There is much discussion among Republicans, and particularly for those of us who have long counted ourselves as Never Trump, about the future of the Republican party once Donald Trump is defeated on November 8, as many of us expect he will be.
Sometimes the best way to think things through is by asking the right questions, in order to help elicit the correct answers. (That’s especially true when you’re unsure of what needs to be done, as I am just now.) With the future of the Republican party and the conservative cause in mind, here are some questions I’ve put together, with the help of others, that may help organize our thinking in the months ahead.
1. Does Donald Trump represent, as former Indiana governor Mitch Daniels asked, an aberration, or a long-term, ongoing shift in what the Republican party stands for? Is he an anomaly — or a culmination of worrisome forces within the GOP and the Right?
One could argue that the three previous Republican presidential nominees, whatever you may think of them, were much better representatives of traditional conservatism and the GOP than Mr. Trump; that he is sui generis, the product of a perfect storm; and that when he leaves the stage Trumpism will leave as well. Or one could argue, as President Obama has, that there’s a straight line from Sarah Palin in 2008 to Donald Trump in 2016; that something has gone deeply and durably wrong; that the GOP has become in many cases the party of anti-reason and white nationalism — and to ignore that means you are ignoring reality and therefore unable to shape the future.
To use an analogy: Is what we’re dealing with pneumonia that requires amoxicillin and will soon pass — or cancer that requires chemotherapy and may not pass for a great long while?
2. What are the two to three things those of us who are Republicans need to understand after this election because, if we don’t, we can’t possibly fix things going forward? (My assumption here is it would be a significant error to try to return the GOP to a pre-Trump party, as if the last 15 months hadn’t happened and that old, pre-Trump message was working.)
3. How much of what is unfolding is specific to American politics and America itself; and how much of it is connected to forces and movements that are sweeping much of the Western world? To simplify things a bit: What is the relationship between the rise of Trump and something like Brexit?
4. What has this year taught us about voters on the right that needs to inform any rebuilding?
5. What has this year taught us about Republican politicians and institutions that needs to inform such rebuilding?
6. What do we need to learn and act on from the Trump experience, and what do we need to forthrightly reject?
7. Assuming a significant Trump loss, what needs to be said and done first and most quickly?
8. Is the Republican party still the best vehicle through which to advance a conservative agenda?
9. Is the two-party system the key to stability it’s been — or is it in fact part of the reason our democratic system is in chaos?
10. What do we make of two sets of facts — the first being that the Republican party is made up of thousands and thousands of elected officials, most all of whom are conservative and almost none of whom is running or will run as a disciple of Donald Trump; and the fact that Mr. Trump is the nominee, having easily beaten an impressive Republican field, and that most of those elected officials, including the congressional leadership of the Republican party, have either endorsed or supported Trump?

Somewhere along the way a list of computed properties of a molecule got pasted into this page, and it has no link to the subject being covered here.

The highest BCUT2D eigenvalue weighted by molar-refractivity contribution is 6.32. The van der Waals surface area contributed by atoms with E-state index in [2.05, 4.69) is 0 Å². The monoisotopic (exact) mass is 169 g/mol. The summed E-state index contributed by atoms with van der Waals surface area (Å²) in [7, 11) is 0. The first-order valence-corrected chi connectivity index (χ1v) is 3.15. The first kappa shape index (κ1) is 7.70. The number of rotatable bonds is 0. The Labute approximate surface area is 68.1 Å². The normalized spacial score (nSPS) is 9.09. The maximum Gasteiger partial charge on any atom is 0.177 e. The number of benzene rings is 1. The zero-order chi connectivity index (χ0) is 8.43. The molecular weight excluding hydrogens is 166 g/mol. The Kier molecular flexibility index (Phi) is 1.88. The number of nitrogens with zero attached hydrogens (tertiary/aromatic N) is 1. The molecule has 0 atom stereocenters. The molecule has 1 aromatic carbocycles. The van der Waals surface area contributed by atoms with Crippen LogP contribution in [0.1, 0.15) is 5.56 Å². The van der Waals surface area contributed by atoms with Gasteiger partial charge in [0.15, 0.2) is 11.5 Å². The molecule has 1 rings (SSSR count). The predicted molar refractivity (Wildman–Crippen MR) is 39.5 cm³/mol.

11. Does the restoration of the Republican party require total reconciliation — or is there a faction that needs to be driven out, similar to what William F. Buckley Jr. did to the John Birch Society? Are there “deplorables”? If so — and I would say the Stephen Bannon/Brietbart.com–led alt-right movement certainly qualifies — how large is that group, and what needs to be done about them?
12. What is it that the center-right party in America needs to stand for? Does the three-legged Reagan stool — an alliance of economic, national-security, and social conservatives — still make sense? If so, is a supply-side growth agenda still the economic priority — or is long-term debt and entitlements a higher priority? Or is there a more pressing agenda than macroeconomic policy in the domestic-policy zone? Is there a non-interventionist/non-internationalist definition of national-security conservatism? What are its key pillars? And what is a socially conservative agenda in an increasingly secularizing country?
The temptation for many will be to sketch out a comprehensive plan now in anticipation of rebuilding the Republican party and the conservative cause post-Trump, and that’s fine. I for one am open to hearing all sorts of ideas.
At the same time, wisdom often starts with understanding the moment, and it seems to me this particular one is unusually confused, unstable, and rapidly changing. Where we are now will be different from where we are on November 9.
“Readiness is all,” Shakespeare wrote — and in this case readiness means posing some of the right questions. An awful lot depends on getting them, and ultimately the answers, more or less right.
— Peter Wehner is a senior fellow at the Ethics and Public Policy Center and a contributing opinion writer for the New York Times.